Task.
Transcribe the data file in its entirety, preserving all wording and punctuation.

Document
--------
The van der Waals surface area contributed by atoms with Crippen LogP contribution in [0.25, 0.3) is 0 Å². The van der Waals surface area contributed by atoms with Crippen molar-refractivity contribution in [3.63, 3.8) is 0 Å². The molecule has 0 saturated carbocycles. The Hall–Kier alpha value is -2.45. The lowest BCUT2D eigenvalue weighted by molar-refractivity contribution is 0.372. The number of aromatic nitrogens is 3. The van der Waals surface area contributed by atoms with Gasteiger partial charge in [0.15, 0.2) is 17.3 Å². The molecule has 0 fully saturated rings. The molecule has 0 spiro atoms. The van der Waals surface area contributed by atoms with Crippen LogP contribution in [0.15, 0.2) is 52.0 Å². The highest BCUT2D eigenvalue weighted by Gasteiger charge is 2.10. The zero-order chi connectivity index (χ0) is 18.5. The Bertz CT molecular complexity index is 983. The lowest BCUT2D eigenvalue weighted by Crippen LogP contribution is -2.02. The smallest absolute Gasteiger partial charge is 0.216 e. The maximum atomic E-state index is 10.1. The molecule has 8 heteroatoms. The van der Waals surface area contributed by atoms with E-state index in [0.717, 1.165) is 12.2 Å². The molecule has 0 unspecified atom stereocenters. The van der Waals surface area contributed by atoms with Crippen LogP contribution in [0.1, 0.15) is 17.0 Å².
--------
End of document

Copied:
The van der Waals surface area contributed by atoms with Crippen LogP contribution in [0.25, 0.3) is 0 Å². The van der Waals surface area contributed by atoms with Crippen molar-refractivity contribution in [3.63, 3.8) is 0 Å². The molecule has 0 saturated carbocycles. The Hall–Kier alpha value is -2.45. The lowest BCUT2D eigenvalue weighted by molar-refractivity contribution is 0.372. The number of aromatic nitrogens is 3. The van der Waals surface area contributed by atoms with Gasteiger partial charge in [0.15, 0.2) is 17.3 Å². The molecule has 0 fully saturated rings. The molecule has 0 spiro atoms. The van der Waals surface area contributed by atoms with Crippen LogP contribution in [0.15, 0.2) is 52.0 Å². The highest BCUT2D eigenvalue weighted by Gasteiger charge is 2.10. The zero-order chi connectivity index (χ0) is 18.5. The Bertz CT molecular complexity index is 983. The lowest BCUT2D eigenvalue weighted by Crippen LogP contribution is -2.02. The smallest absolute Gasteiger partial charge is 0.216 e. The maximum atomic E-state index is 10.1. The molecule has 8 heteroatoms. The van der Waals surface area contributed by atoms with E-state index in [0.717, 1.165) is 12.2 Å². The molecule has 0 unspecified atom stereocenters. The van der Waals surface area contributed by atoms with Crippen LogP contribution in [0.1, 0.15) is 17.0 Å².